I’ve been going gray since I was 24.
The shock came on an Easter morning. I had just washed my hair and was blow drying, getting ready for church. Something glisteny (that’s a word as of now) caught my attention in the glare of the bathroom lights. I dove in after it like I’d just discovered fleas.
I could not believe my eyes and immediately ripped it out. I was quite sure it was a freakish anomaly and now that it had been annihilated, I could proceed with my youth.
The thought did occur to me that three more gray hairs were supposed to take its place. Just an old wives tale, I reassured myself, and proceeded to kiss Denial right on the lips.
But those old wives are much maligned and they get even by being right.
Consequently, I began a serious relationship with “Sun-In.”
Now, in case you’ve never used this fine product, I should explain that Sun-In is supposed to make your hair look like you’ve spent a scintillating summer frolicking in dazzling light rays. It’s designed to impart the color of young locks and lend highlights and streaks to your carefree, tousled hair. You exude an aura of babe-a-liciousness. And it does that about as effectively as an orange spray tan resembles softly burnished skin, fresh from tropical beaches.
I’m pretty sure the look I affected was closer to the Straw Man (Scarecrow) in the Wizard of Oz. But not as attractive. My boyfriend du jour summed it up with “What did you do to your hair?” Well, I recaptured my youth (as a hay stack), thank you very much.
A few years and job promotions later, I was in the luxurious financial position to have my hair foiled fairly regularly. This is achieved by taking small strands of hair, brushing them with a bleaching agent, wrapping each piece in tin foil, and not stopping until you resemble an aluminum Christmas tree. The general effect is a masking of your gray and it works well until you have so much gray mixed in with the blonde that it looks like you’re having a May/December relationship with yourself.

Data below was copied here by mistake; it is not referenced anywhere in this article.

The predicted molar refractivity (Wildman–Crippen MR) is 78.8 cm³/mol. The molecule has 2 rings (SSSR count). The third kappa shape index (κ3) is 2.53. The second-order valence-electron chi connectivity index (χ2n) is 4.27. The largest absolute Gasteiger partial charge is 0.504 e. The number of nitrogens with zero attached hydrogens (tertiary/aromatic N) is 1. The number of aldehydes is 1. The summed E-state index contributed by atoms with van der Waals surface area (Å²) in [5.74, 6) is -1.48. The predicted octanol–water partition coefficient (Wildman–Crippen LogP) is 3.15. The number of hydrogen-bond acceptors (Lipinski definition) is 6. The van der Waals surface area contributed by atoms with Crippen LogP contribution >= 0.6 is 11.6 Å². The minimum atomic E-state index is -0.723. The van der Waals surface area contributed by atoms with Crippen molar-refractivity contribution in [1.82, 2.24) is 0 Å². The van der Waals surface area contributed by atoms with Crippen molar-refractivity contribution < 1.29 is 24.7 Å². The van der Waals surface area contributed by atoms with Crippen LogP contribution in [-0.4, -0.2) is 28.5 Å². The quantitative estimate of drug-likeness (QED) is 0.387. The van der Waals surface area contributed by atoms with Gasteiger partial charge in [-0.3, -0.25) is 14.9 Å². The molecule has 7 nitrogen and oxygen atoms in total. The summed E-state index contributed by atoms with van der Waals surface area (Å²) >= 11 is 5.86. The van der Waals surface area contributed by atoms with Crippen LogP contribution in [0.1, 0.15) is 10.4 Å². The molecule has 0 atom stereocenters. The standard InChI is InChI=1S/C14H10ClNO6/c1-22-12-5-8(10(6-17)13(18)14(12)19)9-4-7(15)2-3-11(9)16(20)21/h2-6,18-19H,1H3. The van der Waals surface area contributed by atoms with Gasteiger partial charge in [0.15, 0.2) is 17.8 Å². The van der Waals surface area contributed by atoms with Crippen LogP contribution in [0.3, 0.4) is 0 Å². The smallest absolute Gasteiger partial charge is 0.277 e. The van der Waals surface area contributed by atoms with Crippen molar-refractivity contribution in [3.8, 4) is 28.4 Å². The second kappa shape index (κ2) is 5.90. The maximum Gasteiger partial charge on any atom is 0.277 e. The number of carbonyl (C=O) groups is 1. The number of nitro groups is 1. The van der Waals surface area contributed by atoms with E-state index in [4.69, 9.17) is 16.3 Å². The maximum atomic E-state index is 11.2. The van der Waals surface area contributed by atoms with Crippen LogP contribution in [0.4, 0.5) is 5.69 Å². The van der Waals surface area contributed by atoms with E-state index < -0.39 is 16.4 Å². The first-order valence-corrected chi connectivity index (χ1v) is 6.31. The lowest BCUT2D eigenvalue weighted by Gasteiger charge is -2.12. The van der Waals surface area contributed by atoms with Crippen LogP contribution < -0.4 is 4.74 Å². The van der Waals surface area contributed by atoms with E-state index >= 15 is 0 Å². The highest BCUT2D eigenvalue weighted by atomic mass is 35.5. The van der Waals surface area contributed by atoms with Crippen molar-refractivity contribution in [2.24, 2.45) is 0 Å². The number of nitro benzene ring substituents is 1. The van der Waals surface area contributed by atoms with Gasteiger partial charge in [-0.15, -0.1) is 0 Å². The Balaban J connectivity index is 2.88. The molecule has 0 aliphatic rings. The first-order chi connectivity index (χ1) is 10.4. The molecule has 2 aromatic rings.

This would hide the whole mess, I figured. (Well, except during outgrowth periods which consumed 9/10ths of the period between coloring and recoloring.) So I went lighter. And the lighter was so light it matched my nearly white hair which was good for outgrowth but then, what was the point of coloring? And if I was going to have nearly white hair, why not have white hair? Well, I reasoned, because I was a blonde at heart. I was born a tow-head – yes, almost white, but with golden highlights. And I was always a blonde, even when it darkened as I got older. It made sense then to move away from gray/white and back toward more golden shades. And everyone was fooled and thought I actually looked 13 even though I was 45.
And then one morning, about six months ago, I asked Grizzly what he would think if I raised the white flag over my white hair. He said surrender was decidedly French but he’d love me anyway. Maybe more, if I came with a side of fries.
So I grew out. And not just horizontally.
It is a fascinating occupation to watch your actual, real, bonafide, genuine hair color appear. My blonde had become pretty light again so it wasn’t striking, but it was noticeable. My hairdresser friends said blend it. I said no. It would only delay what I was trying to achieve: the unvarnished truth of my real hair color. And with each haircut, more silvery white appeared and the blonde tips were fading and disappearing. I currently lack one hair cut being completely done. (Pictures will follow when I am.)
And what do I think?
I am trying to figure out why I waited so long. It’s deliciously freeing. As I suspected, it’s decidedly silver, almost white. I don’t recognize myself in photos. I sometimes think I look like I overdid it in the coloring department. Then I remember: that IS my color. I can’t quite get over myself yet but I’m starting to actually love it.
I’m a tow head again just like when I was a mere infant - minus the golden highlights, sun-suit, and the diaper. I don’t think the golden highlights or the sun-suit will ever make a reappearance.
Let’s hope the same holds true on the diaper.